Wednesday, February 4, 2015

How Do You Pray?

Pope John Paul II was once asked how to pray. He responded, “This is a simple matter. Pray any way you like, so long as you pray.” This is a reassuring thought for those of us who can get caught up in the “right” or the “wrong” way to do just about anything. Shall I recite a traditional prayer or use my own words? Catholics wonder if they should recite the Our Father or thumb through a decade of the Rosary. Evangelicals have so many acronyms for prayer it’s hard to keep them straight (is it F.A.C.T. or A.C.T. or P.R.A.Y. or P.R.A.I.S.E.?). Long before Nike coined the phrase, Saint John Paul the Great’s approach might’ve been summed up in three words, “Just do it.”

The point is not to get too caught up in forms. Perhaps prayer, best articulated, wasn’t meant to be formulaic at all. The “Little Flower,” Therese of Lisieux once described prayer as a “surge of the heart.” Teresa of Avila, the Carmelite mystic and reformer, suggested that “prayer is nothing else than a close sharing between friends; it is taking time to frequently be alone with him who we know loves us.” Nehemiah records the longest prayer in the Bible.[1] A penitent sinner babbled one of the shortest prayers in Scripture, “God, have mercy on me, a sinner.”[2] Not to be outdone, the ever-impetuous Peter manages an even shorter prayer, “Lord, save me!”[3]

Pope Francis, in a recent homily, turns the question on us. “How do you pray?” he asks.[4] And there are many answers. For those who pray the prayers they learned as children, he responds, “Good.” For those who pray the Rosary, “It is good to pray the Rosary,” he says. For those who talk to the Lord conversationally, “This is good too.” It seems that Pope Francis is simply swimming in the same stream as his Polish predecessor. Pray any way you like, as long as you pray.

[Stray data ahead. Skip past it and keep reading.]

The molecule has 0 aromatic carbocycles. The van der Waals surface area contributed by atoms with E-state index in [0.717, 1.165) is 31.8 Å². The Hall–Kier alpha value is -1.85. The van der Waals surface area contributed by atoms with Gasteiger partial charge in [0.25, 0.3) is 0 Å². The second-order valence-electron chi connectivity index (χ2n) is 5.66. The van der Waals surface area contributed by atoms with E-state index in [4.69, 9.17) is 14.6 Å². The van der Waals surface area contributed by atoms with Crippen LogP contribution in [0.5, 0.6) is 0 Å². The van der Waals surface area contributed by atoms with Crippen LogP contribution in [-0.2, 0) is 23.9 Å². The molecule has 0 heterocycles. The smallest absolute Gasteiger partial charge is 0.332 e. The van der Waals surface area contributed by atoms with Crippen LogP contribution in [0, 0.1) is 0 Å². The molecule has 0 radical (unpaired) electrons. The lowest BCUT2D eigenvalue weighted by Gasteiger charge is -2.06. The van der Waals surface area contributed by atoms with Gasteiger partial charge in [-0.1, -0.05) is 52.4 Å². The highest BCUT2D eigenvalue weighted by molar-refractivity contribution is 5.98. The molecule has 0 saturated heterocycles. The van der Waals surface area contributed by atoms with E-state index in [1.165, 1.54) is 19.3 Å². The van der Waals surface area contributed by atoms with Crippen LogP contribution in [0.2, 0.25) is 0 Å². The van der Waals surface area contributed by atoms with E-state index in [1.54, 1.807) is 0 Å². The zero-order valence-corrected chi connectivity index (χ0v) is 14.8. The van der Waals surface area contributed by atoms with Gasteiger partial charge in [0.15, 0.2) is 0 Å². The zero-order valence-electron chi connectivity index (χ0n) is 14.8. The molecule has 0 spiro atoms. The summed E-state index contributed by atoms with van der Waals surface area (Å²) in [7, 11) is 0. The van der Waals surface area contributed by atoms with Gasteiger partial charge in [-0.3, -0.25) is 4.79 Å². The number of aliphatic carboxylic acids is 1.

And then he surprises us.

If you really want to know the Lord, Pope Francis says, “pick up the Gospel and pray in contemplation.” Letting his Ignatian colors shine, he continues:

“Pick up the Gospel, a short passage, imagine what is happening, and talk to Jesus about it.” In doing so, “your eyes will be fixed on Jesus and not as much on soap operas. Your ears will be fixed on the words of Jesus and not as much on the gossip of your neighbor.”

This is the way Pope Francis prays and he urges us to do the same. With his heart buried in the Gospels and his eyes fixed on Jesus, Pope Francis compels us all with this simple, biblical, Christ-centered practice: “Read the Gospel, imagine, and speak with Jesus. Nothing more.”

So pick up that Bible. Every day. Open the Gospels. Fix your eyes on Jesus. Spend some time in contemplation. Then talk to Him. Let your heart surge. Be alone with He who loves you. Truly contemplate the Savior. Simple. Powerful. Transformative. Just do it . . . today.

[1] Nehemiah 9:5-38 suggests that in addition to this most verbose prayer, the Israelites also spent at least 3 hours reading Scripture (OT) and 3 hours in confession and worship that day.
[2] Luke 18:13.
[3] Matthew 14:30. This is the shortest recorded prayer in the Bible.
[4] Pope Francis, homily from Santa Marta Mass, February 3, 2015.

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